The first thing you will want to do is decide what side you want your dog to walk on. Then, you will walk in a small circle with the dog on the inside (the side you want the dog to walk on), rewarding your puppy for walking close to you. It’s important to keep the puppy on the inside of the circle.

In the next video I gave David the camera and demonstrated keeping Emmy at a heel position. Since this was her first time learning this, she is rewarded for walking near me, even if she is not in the perfect heel position yet. Emmy is rewarded in two ways: the clicker and a treat. The clicker is used as soon as Emmy is in the correct position, which is followed by a treat.

Emmy was rewarded for following me, which over time and with practice, will help her achieve the heel position. When Emmy stopped following and sat down, she needed me to come back around to her and make a tight circle around her. Making a quick, tight circle around Emmy will help her learn more quickly, and as she learns this technique she will be able to walk in bigger and bigger circles with less correction. For example, when Emmy sat down in the shade, I should have made an abrupt U-turn and circled around her.

When Emmy came to me after making stops, she always received an immediate reward, telling her she was doing the right behavior. As I got better at making quick short, circle corrections, Emmy learned quicker.

Next, Emmy’s guardian works with her on the heel technique.

At first, the guardian had Emmy on the outside of the circle, but then corrected himself and started walking around her properly. The guardians will want to remember to keep Emmy on the inside of the circle. When Emmy stops following, they can correct this by quickly turning and making a tight circle around Emmy to bring her back to them.

David suggested to have everyone in the family work with Emmy once a day for 1-3 minutes each. It is best to separate the times that they work with the puppy. Puppies have short attention spans, so multiple short training periods is the best way for her to learn.

David also suggested that each family member works with Crowley on this each day as well. This will be more challenging for Crowley, because of his age, he has developed his own behaviors that will have to be undone. With practice, Crowley will be able to master this as well.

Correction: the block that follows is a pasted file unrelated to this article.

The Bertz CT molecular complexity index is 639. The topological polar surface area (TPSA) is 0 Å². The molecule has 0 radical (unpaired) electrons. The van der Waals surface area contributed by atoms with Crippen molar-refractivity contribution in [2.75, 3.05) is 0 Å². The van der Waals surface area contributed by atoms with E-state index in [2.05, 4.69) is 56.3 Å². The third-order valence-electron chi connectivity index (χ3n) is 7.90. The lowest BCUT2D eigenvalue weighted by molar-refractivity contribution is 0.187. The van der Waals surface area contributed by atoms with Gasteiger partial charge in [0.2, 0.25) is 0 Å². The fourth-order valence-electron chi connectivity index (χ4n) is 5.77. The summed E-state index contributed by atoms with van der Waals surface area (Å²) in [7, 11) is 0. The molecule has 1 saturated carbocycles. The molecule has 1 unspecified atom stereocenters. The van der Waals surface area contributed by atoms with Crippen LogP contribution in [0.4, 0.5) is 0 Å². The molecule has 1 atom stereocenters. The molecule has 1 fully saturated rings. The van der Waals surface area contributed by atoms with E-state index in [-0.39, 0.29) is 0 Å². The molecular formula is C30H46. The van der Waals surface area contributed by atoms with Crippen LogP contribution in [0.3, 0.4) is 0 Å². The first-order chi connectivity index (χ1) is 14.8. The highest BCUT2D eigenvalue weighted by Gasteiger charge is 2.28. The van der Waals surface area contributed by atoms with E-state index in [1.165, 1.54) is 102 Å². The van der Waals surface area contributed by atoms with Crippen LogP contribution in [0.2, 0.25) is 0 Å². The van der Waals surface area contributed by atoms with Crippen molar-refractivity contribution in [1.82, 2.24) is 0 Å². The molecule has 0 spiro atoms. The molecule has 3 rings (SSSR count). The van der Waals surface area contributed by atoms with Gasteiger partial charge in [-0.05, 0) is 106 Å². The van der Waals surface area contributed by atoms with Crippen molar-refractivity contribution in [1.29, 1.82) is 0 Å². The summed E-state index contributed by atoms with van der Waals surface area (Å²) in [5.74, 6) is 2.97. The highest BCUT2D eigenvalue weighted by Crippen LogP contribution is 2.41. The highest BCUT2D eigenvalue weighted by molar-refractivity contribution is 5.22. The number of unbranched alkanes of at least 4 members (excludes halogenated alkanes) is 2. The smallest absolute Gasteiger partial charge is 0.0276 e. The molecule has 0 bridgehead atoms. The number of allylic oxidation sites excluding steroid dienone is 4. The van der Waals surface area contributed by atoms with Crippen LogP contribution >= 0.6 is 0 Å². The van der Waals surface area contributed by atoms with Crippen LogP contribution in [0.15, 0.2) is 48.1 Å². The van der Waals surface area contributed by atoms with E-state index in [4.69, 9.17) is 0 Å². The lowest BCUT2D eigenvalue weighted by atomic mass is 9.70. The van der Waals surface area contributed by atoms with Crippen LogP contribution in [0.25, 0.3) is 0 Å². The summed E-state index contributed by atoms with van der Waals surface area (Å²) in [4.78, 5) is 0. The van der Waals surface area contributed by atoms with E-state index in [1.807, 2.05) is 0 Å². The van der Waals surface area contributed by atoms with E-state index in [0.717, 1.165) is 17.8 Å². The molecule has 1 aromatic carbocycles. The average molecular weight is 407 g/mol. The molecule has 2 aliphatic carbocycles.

Since it will take time for the dogs to learn this new technique, David offered a solution to the leash pulling, so Emmy and Crowley can still get their daily walks to burn energy. David suggested that they use a martingale collar (with a special twist of the leash) for structured walks, to stop them from pulling on the leash. Note: it is important for the dog to be calm before leaving the house.

David recommended that at first Emmy and Crowley should be walked separately for now so the handler can focus on one dog at a time. The guardians used to walk the dos on the same side but have decided to walk the dogs on different sides now, so when they do walk them together they can each get corrected separately.

By the end of the session, Crowley and Emmy were no longer invading their guardians’ space and had already started sitting for attention. Emmy was learning to ‘heel’ by following her guardians off leash in a safe space. Crowley was walking on the leash with minimal corrections for pulling using the Martingale.

As the guardians assume their leadership role and correct or reward behavior within 3 seconds, their dogs will be well on their way to being calm and well-adjusted dogs. It will be important to have all of the family members work with the dogs each day for short training sessions to master these skills. But with consistency and practice, I’m sure that Emmy and Crowley will become great followers to their guardians.

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This post was written by: David Codr